Viner’s systematic review seems to have been a foundation for Don’t Forget the Bubbles.
“Low case numbers in children suggest a more limited role than adults”
“Children are half as likely as adults to acquire the infection given equivalent exposure”
“Little evidence in the literature of larger outbreaks within secondary schools”
“A small increased risk for children with co-morbidities”
“Complications…do not appear disproportionate to those from other respiratory viruses.”
“Only a small increased risk to pregnant women and newborns”,,
While the website is still busy with activity the hub has had few updates or new papers after 2020 besides a paper produced by Shamez Ladhani.
Several individuals involved with Don’t Forget The Bubbles are also members of the RCPCH and worked closely with Viner and Ladhani. Sunil Bhopal is also mentioned in the #HARTleaks as providing support for UsForThem. Founded in May 2020 and launched via the Telegraph with the support of a top US law firm with UK government contracts and the PR services of Ed Barker (Vote Leave, Johnson leadership campaign, Legatum, Conservative Way Forward, the Covid Recovery Group of MPs etc), UsForThem have campaigned against every measure to reduce infection in schools and children while promoting disinformation particularly around vaccines.
The most notable member of Don’t Forget the Bubbles is Alaisdair Munro who was appointed in March 2020 by the RCPCH to lead their review of published evidence regarding covid in children. In an interview Munro explained that Don’t Forget the Bubbles came to the RCPCH’s attention as it was one of the only sites compiling an evidence base on covid in children, however the studies compiled seem to only consist of those that supported a narrative that transmission in schools was not a concern.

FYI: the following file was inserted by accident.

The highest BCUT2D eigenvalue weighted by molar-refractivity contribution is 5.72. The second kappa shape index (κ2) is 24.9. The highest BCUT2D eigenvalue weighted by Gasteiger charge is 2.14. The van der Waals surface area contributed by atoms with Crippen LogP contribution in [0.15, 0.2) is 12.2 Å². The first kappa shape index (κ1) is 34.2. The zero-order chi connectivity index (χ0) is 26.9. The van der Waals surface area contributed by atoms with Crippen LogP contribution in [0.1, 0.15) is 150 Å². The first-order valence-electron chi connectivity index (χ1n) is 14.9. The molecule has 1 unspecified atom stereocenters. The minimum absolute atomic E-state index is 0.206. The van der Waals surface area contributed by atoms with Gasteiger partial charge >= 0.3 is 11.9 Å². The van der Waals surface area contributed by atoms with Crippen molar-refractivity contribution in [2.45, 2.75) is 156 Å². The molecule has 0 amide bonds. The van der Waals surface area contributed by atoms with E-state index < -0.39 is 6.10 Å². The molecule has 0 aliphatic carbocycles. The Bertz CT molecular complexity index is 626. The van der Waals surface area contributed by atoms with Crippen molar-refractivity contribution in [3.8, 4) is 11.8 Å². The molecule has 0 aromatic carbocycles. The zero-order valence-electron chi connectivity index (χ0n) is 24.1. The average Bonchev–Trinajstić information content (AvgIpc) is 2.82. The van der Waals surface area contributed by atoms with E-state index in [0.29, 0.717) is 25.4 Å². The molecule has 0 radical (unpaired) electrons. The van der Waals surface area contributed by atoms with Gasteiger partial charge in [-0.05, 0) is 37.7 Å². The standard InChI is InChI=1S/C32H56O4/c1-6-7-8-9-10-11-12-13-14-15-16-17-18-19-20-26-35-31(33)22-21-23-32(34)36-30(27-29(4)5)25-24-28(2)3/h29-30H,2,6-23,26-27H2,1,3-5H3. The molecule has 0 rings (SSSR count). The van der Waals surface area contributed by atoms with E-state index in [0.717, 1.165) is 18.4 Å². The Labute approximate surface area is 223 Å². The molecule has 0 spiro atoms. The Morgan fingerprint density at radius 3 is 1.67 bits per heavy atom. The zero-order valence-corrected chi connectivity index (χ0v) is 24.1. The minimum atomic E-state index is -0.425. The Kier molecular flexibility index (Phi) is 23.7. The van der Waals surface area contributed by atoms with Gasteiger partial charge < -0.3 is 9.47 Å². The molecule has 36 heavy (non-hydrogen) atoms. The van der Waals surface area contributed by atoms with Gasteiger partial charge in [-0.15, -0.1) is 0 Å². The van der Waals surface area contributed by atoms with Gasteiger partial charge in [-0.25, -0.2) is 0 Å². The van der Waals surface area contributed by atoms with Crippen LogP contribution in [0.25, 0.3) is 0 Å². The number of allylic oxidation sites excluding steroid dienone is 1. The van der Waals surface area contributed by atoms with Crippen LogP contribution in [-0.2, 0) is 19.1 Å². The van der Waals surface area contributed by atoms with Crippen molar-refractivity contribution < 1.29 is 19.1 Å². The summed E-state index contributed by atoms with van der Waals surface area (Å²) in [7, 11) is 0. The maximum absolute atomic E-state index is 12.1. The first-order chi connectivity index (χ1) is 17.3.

A registrar in training, Munro’s reassurances that covid in children was benign.quickly developed him a reasonably large social media audience and regular quotations in newspapers. With the support of RCPCH and the UK government Don’t Forget the Bubbles became an influential resources in paediatric circles and was even cited by the WHO.
He was also appointed to the National Institute for Health Research's working group on Transmission of Covid in Schools, and a number of phase 1-3 vaccine candidate trials including the Oxford Astra Zenica vaccine.
Lack of evidence of transmission was consistently misrepresented as no evidence of transmission, any studies that contradicted this stance were dismissed by RCPCH and Don’t Forget the Bubbles.